Cessation of Export Permits

Canada has suspended the issuance of all new permits for the export and brokering of controlled goods and technology to Russia.3 The suspension covers all goods and technology listed on Canada’s Export Control List including a wide range of dual-use, military and nuclear-related items. Exporters with valid permits for the export or brokering of items to Russia will have their permits immediately cancelled.


Under its existing Ukraine Regulations, Canada imposes a broad trade embargo against the Crimea region, including investment, supply, sourcing, services, and technical data prohibitions.

The Ukraine Regulations were amended to prohibit Canadians from:

  • making an investment that involves a dealing in any property located in either the DNR or LNR regions that is owned, held, or controlled by the region or a person in the region, or a person acting on behalf of or at the direction of the region or a person in the region;
  • providing or acquiring financial or other related services with respect to an investment in these regions.
  • importing, purchasing, or acquiring goods, wherever situated, from these regions or any person in these regions;
  • exporting goods destined for these regions, or selling, supplying, or transferring goods, wherever situated, to any person in these regions;
  • providing technical assistance to these regions or any person in them; or
  • providing financial or other services related to tourism to, or acquiring such services from, the region or any person in the region.

Managing Sanctions Risk

Though the NATO countries have engaged in close coordination on potential sanctions packages, there are differences in the sanctions imposed in different jurisdictions. Sanctions compliance should therefore be managed on a country-by-country basis in order to manage overall sanctions risk.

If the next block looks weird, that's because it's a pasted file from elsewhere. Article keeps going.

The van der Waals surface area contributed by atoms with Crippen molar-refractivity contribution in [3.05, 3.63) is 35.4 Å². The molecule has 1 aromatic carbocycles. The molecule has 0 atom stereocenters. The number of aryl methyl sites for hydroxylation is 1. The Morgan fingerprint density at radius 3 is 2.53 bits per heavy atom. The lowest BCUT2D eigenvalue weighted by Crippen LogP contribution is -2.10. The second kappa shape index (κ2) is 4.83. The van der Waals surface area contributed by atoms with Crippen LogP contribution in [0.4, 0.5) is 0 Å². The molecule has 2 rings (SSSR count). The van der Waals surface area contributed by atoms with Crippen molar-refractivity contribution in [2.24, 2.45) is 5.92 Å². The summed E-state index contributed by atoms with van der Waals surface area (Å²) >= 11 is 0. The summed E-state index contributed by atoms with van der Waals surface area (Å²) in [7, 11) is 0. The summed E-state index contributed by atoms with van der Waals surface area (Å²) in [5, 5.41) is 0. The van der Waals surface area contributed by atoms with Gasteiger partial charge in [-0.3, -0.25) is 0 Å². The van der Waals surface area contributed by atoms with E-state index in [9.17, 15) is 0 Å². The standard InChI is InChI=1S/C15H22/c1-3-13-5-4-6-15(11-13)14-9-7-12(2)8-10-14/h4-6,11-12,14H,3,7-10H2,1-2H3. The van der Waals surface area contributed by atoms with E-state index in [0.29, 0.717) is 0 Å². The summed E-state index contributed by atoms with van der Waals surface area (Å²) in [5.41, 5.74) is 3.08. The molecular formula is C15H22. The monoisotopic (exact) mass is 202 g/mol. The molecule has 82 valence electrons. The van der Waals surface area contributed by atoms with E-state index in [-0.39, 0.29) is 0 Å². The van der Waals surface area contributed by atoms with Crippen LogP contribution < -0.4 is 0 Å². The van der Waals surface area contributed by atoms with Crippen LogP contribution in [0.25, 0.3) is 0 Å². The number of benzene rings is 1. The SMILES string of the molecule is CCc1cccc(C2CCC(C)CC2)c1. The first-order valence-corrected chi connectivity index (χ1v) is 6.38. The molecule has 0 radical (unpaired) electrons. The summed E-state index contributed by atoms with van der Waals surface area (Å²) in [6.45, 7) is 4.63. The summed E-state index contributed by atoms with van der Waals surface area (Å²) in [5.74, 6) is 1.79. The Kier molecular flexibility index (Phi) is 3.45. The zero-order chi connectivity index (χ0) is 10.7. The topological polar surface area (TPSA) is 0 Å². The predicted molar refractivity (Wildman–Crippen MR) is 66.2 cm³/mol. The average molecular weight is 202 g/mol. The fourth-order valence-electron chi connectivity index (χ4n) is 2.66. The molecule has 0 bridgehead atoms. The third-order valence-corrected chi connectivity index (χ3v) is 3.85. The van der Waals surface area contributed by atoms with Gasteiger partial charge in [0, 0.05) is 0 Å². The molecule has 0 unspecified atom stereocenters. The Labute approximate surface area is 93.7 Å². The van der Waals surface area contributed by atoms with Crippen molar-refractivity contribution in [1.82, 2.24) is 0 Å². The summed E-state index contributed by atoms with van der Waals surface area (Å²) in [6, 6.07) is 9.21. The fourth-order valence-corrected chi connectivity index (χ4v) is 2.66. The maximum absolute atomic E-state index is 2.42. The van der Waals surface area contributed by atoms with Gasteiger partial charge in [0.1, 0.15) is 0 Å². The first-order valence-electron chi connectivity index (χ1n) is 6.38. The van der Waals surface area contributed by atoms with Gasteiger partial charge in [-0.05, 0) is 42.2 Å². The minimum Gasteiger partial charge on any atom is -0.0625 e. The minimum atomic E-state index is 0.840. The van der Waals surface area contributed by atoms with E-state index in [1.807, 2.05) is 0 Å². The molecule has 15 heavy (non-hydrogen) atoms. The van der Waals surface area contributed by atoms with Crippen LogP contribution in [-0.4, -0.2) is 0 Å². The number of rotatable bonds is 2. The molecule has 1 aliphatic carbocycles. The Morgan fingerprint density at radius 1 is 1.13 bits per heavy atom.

Going Forward

As a result of these sanctions and the high likelihood of further sanctions being imposed, it is important for a Canadian person to:

  • Verify whether it has any business involving VEB or PSB – including verifying with customers in Russia, Ukraine, and Belarus that no payments are processed by these financial institutions – and if it does, then to immediately implement the steps necessary to ensure compliance with Canadian sanctions;
  • Ensure that sanctioned person screening is being conducted against the up-to-date sanctions lists;
  • Remember that the Canadian sanctions cover not only those entities and individuals listed on the Canadian lists but those that are owned or controlled by a listed person, and take steps to ensure no business is conducted with a listed person;
  • Review existing contracts with entities and individuals in the region; and
  • Continue to monitor ongoing developments. As tensions continue to rise, we will likely see more series of tools from the NATO countries and their allies to exert economic pressure on Russia to deescalate the ongoing crisis in Ukraine. Companies should continue to pay attention to the ongoing developments and proactively assess their exposure to the sanctions and export controls measures being discussed.

The Cassels International Trade Group will continue providing updates on further developments in this area.


1 https://www.international.gc.ca/world-monde/international_relations-relations_internationales/sanctions/russia_regulations-reglement_russie2.aspx?lang=eng; https://www.international.gc.ca/world-monde/international_relations-relations_internationales/sanctions/russia_regulations-reglement_russie.aspx?lang=eng
2 https://www.international.gc.ca/world-monde/international_relations-relations_internationales/sanctions/ukraine_regulations-reglement2.aspx?lang=eng
3 https://www.international.gc.ca/trade-commerce/controls-controles/notices-avis/1071.aspx?lang=eng

This publication is a general summary of the law. It does not replace legal advice tailored to your specific circumstances.

For more information, please contact Brenda C. Swick or any member of our International Trade Group.